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Title: Tricho-rhino-phalangeal syndrome 1 protein functions as a scaffold required for ubiquitin-specific protease 4-directed histone deacetylase 2 de-ubiquitination and tumor growth
Authors: Wang, Y.
Zhang, J.
Wu, L.
Liu, W.
Wei, G.
Gong, X.
Liu, Y.
Ma, Z.
Ma, F.
Thiery, J.P. 
Chen, L.
Keywords: De-ubiquitination
Tumor growth
Issue Date: 2018
Publisher: BioMed Central Ltd.
Citation: Wang, Y., Zhang, J., Wu, L., Liu, W., Wei, G., Gong, X., Liu, Y., Ma, Z., Ma, F., Thiery, J.P., Chen, L. (2018). Tricho-rhino-phalangeal syndrome 1 protein functions as a scaffold required for ubiquitin-specific protease 4-directed histone deacetylase 2 de-ubiquitination and tumor growth. Breast Cancer Research 20 (1) : 83. ScholarBank@NUS Repository.
Rights: Attribution 4.0 International
Abstract: Background: Although numerous studies have reported that tricho-rhino-phalangeal syndrome type I (TRPS1) protein, the only reported atypical GATA transcription factor, is overexpressed in various carcinomas, the underlying mechanism(s) by which it contributes to cancer remain unknown. Methods: Both overexpression and knockdown of TRPS1 assays were performed to examine the effect of TRPS1 on histone deacetylase 2 (HDAC2) protein level and luminal breast cancer cell proliferation. Also, RT-qRCR, luciferase reporter assay and RNA-sequencing were used for transcription detection. Chromatin immunoprecipitation (ChIP) using H4K16ac antibody in conjunction with qPCR was used for determining H4K16ac levels in targeted genes. Furthermore, in vitro cell proliferation assay and in vivo tumor xenografts were used to detect the effect of TRPS1 on tumor growth. Results: We found that TRPS1 scaffolding recruits and enhances interaction between USP4 and HDAC2 leading to HDAC2 de-ubiquitination and H4K16 deacetylation. We detected repression of a set of cellular growth-related genes by the TRPS1-USP4-HDAC2 axis indicating it is essential in tumor growth. In vitro and in vivo experiments confirmed that silencing TRPS1 reduced tumor growth, whereas overexpression of HDAC2 restored tumor growth. Conclusion: Our study deciphered the TRPS1-USP4-HDAC2 axis as a novel mechanism that contributes to tumor growth. Significantly, our results revealed the scaffolding function of TPRS1 in USP4-directed HDAC2 de-ubiquitination and provided new mechanistic insights into the crosstalk between TRPS1, ubiquitin, and histone modification systems leading to tumor growth. © 2018 The Author(s).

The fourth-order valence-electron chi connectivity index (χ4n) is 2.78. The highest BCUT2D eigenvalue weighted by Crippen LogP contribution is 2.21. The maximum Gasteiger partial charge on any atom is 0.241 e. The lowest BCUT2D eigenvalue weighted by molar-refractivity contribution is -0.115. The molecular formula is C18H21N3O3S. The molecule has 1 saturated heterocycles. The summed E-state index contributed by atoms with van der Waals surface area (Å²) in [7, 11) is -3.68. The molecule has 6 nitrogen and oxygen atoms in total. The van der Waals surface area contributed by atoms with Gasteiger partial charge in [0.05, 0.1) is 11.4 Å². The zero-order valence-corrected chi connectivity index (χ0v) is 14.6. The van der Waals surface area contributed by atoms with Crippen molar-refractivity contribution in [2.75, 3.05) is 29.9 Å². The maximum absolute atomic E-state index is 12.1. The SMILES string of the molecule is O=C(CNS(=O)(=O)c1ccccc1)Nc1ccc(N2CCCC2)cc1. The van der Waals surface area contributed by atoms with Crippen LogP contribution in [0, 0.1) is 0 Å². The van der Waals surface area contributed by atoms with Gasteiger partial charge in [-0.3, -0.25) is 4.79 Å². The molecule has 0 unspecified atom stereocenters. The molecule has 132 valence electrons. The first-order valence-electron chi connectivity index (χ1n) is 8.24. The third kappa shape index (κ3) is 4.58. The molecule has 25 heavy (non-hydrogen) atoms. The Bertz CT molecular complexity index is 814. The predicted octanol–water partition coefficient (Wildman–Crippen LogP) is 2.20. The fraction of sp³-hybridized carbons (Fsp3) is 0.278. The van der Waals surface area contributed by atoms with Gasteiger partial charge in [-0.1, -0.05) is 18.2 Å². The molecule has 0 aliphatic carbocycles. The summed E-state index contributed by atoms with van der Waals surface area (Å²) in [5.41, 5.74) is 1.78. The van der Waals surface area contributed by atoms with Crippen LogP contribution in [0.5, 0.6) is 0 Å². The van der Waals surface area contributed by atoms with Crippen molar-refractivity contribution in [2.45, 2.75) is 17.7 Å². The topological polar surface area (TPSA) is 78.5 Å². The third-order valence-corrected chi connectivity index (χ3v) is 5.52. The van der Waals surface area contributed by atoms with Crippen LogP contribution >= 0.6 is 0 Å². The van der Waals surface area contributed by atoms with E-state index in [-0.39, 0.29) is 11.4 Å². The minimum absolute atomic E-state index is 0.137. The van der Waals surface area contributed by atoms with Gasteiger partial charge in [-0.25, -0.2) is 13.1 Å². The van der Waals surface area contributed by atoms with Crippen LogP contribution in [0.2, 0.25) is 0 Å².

Source Title: Breast Cancer Research
ISSN: 14655411
DOI: 10.1186/s13058-018-1018-7
Rights: Attribution 4.0 International
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